Madison Julius Cawein

1865-1914

 

Woman's Portion

by Madison Julius Cawein

I.

The leaves are shivering on the thorn,
Drearily;
And sighing wakes the lean-eyed morn,
Wearily.

I press my thin face to the pane,
Drearily;
But never will he come again.
(Wearily.)

The rain hath sicklied day with haze,
Drearily;
My tears run downward as I gaze,
Wearily.

The mist and morn spake unto me,
Drearily:
What is this thing God gives to thee?
(Wearily.)

I said unto the morn and mist,
Drearily:
The babe unborn whom sin hath kissed.
(Wearily.)

The morn and mist spake unto me,
Drearily:
What is this thing which thou dost see?
(Wearily.)

I said unto the mist and morn,
Drearily:
The shame of man and woman's scorn.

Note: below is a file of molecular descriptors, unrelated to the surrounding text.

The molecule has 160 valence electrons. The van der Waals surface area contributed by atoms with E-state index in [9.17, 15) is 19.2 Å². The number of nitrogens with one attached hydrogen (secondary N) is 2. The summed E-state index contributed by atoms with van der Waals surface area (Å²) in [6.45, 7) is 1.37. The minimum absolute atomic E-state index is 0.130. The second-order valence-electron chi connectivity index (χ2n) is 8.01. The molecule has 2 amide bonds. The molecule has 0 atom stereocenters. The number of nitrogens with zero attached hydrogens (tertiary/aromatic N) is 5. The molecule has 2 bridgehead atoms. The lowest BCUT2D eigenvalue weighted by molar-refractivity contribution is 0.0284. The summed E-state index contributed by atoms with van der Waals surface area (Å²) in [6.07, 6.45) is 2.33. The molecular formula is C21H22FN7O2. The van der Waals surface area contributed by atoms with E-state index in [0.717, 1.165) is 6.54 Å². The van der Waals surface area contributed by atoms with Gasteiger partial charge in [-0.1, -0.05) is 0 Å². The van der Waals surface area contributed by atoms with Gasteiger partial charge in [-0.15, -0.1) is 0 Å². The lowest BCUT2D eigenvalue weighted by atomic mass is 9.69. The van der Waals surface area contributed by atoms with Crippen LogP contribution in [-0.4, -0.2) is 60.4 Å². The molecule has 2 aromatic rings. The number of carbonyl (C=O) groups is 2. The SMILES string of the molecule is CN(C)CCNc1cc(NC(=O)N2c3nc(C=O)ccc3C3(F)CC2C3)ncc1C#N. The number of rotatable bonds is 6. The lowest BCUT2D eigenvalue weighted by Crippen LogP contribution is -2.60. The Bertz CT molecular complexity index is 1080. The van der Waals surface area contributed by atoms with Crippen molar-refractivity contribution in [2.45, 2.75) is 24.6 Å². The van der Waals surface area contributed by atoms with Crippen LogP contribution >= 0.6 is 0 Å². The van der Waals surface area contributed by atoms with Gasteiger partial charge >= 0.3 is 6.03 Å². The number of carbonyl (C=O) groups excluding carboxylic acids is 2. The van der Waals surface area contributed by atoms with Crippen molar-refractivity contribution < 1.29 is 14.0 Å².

(Wearily.)

He loved thee not, they made reply,
Drearily.
I said Would God had let me die!
(Wearily.)

II.

My dreams are as a closed up book,
(Drearily.)
Upon whose clasp of love I look,
Wearily.

All night the rain raved overhead,
Drearily;
All night I wept awake in bed,
Wearily.

I heard the wind sweep wild and wide,
Drearily;
I turned upon my face and sighed,
Wearily.

The wind and rain spake unto me,
Drearily:
What is this thing God takes from thee?
(Wearily.)

I said unto the rain and wind,
Drearily:
The love, for which my soul hath sinned.
(Wearily.)

The rain and wind spake unto me,
Drearily:
What are these things thou still dost see?
(Wearily.)

I said unto the wind and rain,
Drearily:
Regret, and hope despair hath slain.
(Wearily.)

Thou lov'st him still, they made reply,
Drearily.
I said That God would let me die!
(Wearily.)

Source:

The Garden Of Dreams
Copyright 1896
John P. Morton & Company, Louisville
 
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